I am, as I have been since 2003, compelled to listen to ETID frontman Keith Buckley. Across the band’s six studio albums he has been the driving force behind the Buffalo, NY group’s overdriven, metalcore distortion. It is a sound they have perfected and with this, their first with new drummer, Ryan Leger, they continue to prove that they justify the billboard top 20 debut that they have received.
“I want to be dead with my friends” screams Buckley through a growling megaphone. It appropriately sets the tone of the record before a single note is even struck. It’s what sets this band apart and is perhaps the most likely reason that they are still relevant in a genre that is in decline. Buckley’s lyrics are a cutting, sarcastic and always appropriate comment on society; namely generation Y’s predilections towards sex, drugs, celebrity and violence. He is a cleric to the legion of ETID’s fans who flock to his every word: a preacher with a blues-driver.
Buckley cannot take all of the credit, however. Guitarists Jordan Buckley (Keith’s brother) and Andy Williams serve up mile-a-minute riffs that blister on every track. It is perhaps done no better than on ‘Typical Miracle‘, a syncopated anthem that erupts out the left, punctures on the right and knows exactly when to hold back and let their lead singer shine, “You can’t fuck when your friends are around but my slow dance draws a crowd”. The drums are good too.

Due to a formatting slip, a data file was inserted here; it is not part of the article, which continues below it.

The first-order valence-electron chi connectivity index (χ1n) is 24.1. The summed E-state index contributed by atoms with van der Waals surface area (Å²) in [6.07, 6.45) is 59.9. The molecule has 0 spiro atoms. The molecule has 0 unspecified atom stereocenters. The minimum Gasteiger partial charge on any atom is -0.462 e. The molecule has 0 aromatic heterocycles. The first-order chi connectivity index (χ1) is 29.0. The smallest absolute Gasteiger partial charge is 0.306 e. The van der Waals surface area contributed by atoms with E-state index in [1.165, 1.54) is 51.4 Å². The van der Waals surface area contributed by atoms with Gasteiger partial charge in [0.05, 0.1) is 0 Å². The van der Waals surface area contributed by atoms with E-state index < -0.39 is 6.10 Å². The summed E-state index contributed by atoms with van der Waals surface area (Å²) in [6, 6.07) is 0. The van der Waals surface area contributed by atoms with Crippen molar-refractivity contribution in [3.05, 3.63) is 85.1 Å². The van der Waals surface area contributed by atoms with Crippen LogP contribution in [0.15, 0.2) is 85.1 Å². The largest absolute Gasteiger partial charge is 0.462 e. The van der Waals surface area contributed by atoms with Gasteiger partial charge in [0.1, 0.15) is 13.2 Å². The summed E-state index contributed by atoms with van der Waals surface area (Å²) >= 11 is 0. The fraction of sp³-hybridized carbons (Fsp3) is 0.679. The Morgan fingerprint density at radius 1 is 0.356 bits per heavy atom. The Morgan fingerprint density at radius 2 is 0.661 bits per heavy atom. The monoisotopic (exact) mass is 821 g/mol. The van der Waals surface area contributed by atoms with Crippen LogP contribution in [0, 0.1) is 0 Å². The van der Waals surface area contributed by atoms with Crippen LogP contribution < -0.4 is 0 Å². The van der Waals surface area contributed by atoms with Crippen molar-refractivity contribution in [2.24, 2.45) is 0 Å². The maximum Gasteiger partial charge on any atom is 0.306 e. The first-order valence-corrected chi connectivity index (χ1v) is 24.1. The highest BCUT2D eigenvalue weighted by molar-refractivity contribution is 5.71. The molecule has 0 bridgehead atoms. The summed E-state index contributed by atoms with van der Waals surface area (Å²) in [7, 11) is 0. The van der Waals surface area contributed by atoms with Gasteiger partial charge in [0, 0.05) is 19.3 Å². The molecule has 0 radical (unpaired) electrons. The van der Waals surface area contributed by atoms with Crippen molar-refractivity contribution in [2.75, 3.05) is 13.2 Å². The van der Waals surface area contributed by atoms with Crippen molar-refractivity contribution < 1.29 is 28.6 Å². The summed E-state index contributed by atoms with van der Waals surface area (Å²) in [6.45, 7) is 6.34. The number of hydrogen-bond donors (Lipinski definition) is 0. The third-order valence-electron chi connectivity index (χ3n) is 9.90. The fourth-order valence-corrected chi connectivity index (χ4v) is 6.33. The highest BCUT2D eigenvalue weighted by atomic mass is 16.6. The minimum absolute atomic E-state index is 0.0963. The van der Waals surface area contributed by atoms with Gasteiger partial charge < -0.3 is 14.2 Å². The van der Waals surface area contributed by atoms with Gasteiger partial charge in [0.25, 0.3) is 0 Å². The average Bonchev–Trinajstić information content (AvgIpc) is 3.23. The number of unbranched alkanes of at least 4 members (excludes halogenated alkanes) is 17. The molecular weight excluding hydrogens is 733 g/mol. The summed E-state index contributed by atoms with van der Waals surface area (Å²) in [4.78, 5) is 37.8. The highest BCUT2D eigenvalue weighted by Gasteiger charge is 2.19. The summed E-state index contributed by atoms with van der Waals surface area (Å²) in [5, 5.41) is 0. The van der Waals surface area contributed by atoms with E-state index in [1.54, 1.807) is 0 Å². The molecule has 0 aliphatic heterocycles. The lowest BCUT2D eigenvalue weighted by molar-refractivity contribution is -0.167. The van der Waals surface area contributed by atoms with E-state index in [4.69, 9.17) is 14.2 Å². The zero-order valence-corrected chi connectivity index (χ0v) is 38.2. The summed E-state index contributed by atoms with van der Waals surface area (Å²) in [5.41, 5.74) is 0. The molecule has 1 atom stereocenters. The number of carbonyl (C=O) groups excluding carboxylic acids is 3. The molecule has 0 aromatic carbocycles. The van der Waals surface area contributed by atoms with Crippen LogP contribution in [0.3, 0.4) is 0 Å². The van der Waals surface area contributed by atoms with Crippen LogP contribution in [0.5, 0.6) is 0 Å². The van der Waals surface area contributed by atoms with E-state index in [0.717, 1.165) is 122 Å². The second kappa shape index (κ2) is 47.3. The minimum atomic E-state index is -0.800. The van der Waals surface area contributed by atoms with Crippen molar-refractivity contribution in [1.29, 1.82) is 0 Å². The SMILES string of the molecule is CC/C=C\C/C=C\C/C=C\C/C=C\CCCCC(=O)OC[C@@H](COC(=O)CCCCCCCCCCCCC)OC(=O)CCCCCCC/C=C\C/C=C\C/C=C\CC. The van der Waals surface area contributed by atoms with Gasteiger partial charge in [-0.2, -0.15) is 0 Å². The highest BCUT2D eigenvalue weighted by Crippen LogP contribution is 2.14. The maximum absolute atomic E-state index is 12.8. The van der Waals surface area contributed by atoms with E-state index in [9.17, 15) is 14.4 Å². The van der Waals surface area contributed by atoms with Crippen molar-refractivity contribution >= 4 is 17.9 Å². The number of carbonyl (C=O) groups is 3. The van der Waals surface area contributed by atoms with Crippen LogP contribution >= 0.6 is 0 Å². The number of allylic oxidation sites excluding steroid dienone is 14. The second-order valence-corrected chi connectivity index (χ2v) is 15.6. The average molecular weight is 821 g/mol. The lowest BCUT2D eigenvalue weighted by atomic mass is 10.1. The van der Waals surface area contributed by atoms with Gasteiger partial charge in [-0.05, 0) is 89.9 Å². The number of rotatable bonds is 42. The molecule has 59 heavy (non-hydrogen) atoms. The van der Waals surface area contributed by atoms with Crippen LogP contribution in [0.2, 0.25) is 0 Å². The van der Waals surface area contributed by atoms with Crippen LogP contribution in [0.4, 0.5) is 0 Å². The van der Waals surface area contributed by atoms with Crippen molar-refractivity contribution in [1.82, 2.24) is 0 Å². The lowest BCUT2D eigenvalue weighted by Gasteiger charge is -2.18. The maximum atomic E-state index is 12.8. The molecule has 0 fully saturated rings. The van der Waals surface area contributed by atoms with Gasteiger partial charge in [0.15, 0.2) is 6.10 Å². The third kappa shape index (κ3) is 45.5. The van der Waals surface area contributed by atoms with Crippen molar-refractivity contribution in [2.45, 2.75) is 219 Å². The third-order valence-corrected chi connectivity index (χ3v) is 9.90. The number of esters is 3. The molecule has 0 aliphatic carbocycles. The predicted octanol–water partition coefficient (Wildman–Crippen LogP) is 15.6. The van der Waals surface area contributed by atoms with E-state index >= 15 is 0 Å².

Tracks like first single ‘Revival Mode‘, are an indication that ETID are willing to try new things. The song is still a hard-hitter in a blues scale but they do away with the usual cocktail of time signature changes and settle into a single riff that allows Buckley to actually sing his lyrics. It is an admirable attempt and something the band have flirted with since 2005’s ‘Gutter Phenomenon‘. It is also the album’s lowest point and as it is the only track on the record to do this, indicates that perhaps ETID know it too. However, they quickly follow this with album standout “Drag King”, a song that allows their signature cluster-fuck of pounding riffs and beatdowns the room to breath, and is all the better for it. Naturally, they follow this with a 6/8 chorus and a knowing smile that says, ‘we know what we do best.’
In the end, the quality of any ETID album rests on Buckley’s lyrics. When he is on the money the band release records like 2003’s ‘Hot Damn‘, and when he is not, 2007’s ‘Big Dirty‘. Thankfully, ‘Ex Lives‘ can be filled under the former and should please all those ready to reassess their youth whilst smashing their heads to sounds of an amp turned up far louder than 11.
Every Time I Die play Slam Dunk Festival in the UK on May 26th (Leeds) and 27th (Hatfield). Tickets